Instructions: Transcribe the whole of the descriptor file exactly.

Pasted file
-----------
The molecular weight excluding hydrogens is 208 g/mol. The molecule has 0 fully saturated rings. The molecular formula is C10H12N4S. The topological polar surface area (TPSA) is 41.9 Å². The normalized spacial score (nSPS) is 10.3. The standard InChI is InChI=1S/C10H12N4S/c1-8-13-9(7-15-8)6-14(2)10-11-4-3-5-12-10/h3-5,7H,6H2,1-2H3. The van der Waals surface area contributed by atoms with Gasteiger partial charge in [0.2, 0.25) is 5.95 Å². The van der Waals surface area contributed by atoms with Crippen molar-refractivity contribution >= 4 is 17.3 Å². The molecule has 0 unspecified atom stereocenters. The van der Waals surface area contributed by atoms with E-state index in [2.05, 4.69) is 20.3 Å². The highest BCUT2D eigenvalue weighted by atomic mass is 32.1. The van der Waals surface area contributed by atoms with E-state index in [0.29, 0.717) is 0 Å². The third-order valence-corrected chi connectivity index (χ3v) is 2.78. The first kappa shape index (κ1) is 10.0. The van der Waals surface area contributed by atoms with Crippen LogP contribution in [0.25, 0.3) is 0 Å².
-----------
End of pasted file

The molecular weight excluding hydrogens is 208 g/mol. The molecule has 0 fully saturated rings. The molecular formula is C10H12N4S. The topological polar surface area (TPSA) is 41.9 Å². The normalized spacial score (nSPS) is 10.3. The standard InChI is InChI=1S/C10H12N4S/c1-8-13-9(7-15-8)6-14(2)10-11-4-3-5-12-10/h3-5,7H,6H2,1-2H3. The van der Waals surface area contributed by atoms with Gasteiger partial charge in [0.2, 0.25) is 5.95 Å². The van der Waals surface area contributed by atoms with Crippen molar-refractivity contribution >= 4 is 17.3 Å². The molecule has 0 unspecified atom stereocenters. The van der Waals surface area contributed by atoms with E-state index in [2.05, 4.69) is 20.3 Å². The highest BCUT2D eigenvalue weighted by atomic mass is 32.1. The van der Waals surface area contributed by atoms with E-state index in [0.29, 0.717) is 0 Å². The third-order valence-corrected chi connectivity index (χ3v) is 2.78. The first kappa shape index (κ1) is 10.0. The van der Waals surface area contributed by atoms with Crippen LogP contribution in [0.25, 0.3) is 0 Å².